How And Why To Eat With The Seasons

There are so many reasons to cook and eat by the seasons. Eating organically is a good enough reason to follow the seasons with your cooking. But, when you eat food picked at the peak of the season you will be amazed by the shear difference in taste! If you have ever tasted the sweet and juicy flavor of a fresh and local sun-ripened tomato, compared to that of a hot house grown tomato, you will never want to go back to eating fruits and vegetables out of season.

With the exception of lima beans and brussels sprouts, there is not too many fruits or vegetables I don’t like. I can remember as a child asking my mother for more green beans on my dinner plate. Even my brother loved salad over birthday cake. My mother was lucky to have children that loved to eat their vegetables. And, for five years of my early twenties I was a vegetarian. So, I know what a difference it makes to eat fresh produce by the seasons and you will know the difference too, once you give it a try.

Quality

There is a dramatic difference in quality of food grown locally. Fruits and vegetables taste the best when eaten as soon as possible after harvesting and grown in conditions as nature intended. With the advent of scientific agriculture such as international airfreight and genetic modification, most people have no idea what quality produce should look or taste like. That’s why eating with the seasons is so important, so you know what quality food should be.

Price

Eating by the seasons is going to be a lot nicer to your pocket book, especially when buying organically grown fruits and vegetables. Choosing produce from bumper crops of the season drives down the price dramatically! To save money on eating by the seasons search out farmer’s markets and food co-ops. Nothing compares to cost saving on your food like growing it yourself. Even if it is a small herb garden in your window or pots on your patio, you can save money eating seasonally.  Of course, the most cost effective way to eat seasonally is to wild food forage.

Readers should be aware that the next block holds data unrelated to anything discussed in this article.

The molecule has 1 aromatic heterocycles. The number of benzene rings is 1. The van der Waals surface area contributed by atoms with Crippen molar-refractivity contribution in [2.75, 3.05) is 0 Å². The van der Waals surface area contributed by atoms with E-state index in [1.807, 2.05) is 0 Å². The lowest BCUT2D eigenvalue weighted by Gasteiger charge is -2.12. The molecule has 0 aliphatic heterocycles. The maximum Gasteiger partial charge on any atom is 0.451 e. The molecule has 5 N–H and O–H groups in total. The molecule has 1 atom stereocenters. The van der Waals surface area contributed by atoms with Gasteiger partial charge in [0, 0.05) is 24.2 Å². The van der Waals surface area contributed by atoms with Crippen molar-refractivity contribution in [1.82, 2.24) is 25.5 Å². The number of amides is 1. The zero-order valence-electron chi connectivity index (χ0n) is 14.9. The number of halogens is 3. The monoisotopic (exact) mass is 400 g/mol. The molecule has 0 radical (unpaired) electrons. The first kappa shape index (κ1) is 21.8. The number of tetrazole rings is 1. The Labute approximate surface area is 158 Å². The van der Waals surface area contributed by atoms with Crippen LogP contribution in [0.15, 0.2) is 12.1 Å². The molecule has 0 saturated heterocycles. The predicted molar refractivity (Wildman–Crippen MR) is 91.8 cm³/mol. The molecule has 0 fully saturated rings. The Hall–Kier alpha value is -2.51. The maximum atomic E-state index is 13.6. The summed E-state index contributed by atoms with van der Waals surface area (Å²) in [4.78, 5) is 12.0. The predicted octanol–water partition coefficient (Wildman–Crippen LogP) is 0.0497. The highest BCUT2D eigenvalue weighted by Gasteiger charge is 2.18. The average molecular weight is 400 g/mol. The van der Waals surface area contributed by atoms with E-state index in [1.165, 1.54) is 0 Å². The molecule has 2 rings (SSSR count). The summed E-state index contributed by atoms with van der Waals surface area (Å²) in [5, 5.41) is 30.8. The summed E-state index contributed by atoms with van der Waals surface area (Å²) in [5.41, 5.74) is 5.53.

Nutrients

Your health should be the number one reason for eating seasonally. Foods that have taken advantage of optimum growing conditions are more likely to be higher in nutrients. Eating seasonally also brings a variety of different foods into your diet. The larger variety you have in your diet, the more likely you are to stay on the path towards good health. You can almost never consume too many fruits or vegetables.

Selection

When selecting the best produce keep in mind that availability will vary by location and weather conditions where you live. Fruits and vegetables don’t always arrive by our expected calendar dates.

There are no great hidden secrets to selecting the best fruits and vegetables. Your eyes and hands are going to be your judge, along with your taste buds. To put it more plainly, use your common sense. Of course, it doesn’t hurt to be friendly to shopkeepers either, to get better at choosing the best specimens.

As a general rule leaves should be bright with no wilting. Shoots and stalks need to look straight, crisp and have smooth cut ends. Roots, tubers and bulbs must have nice looking dry skins; potatoes should be free from sprouting eyes and greenish patches. Cabbage family vegetables like broccoli, broccoli rabe and cauliflower should have tight and firm heads with crisp stalks. Cabbage heads need to feel heavy for their size. Peas, beans and seeds that are to be shelled should snap easily when pressure is gently applied. The best pods and beans will look bright and shiny and feel moist when opened. Vegetable Fruits you want to select by weight and firmness; they should have bright and glossy skins Mushrooms should never be very moist or very dry, and their caps need to look tightly closed.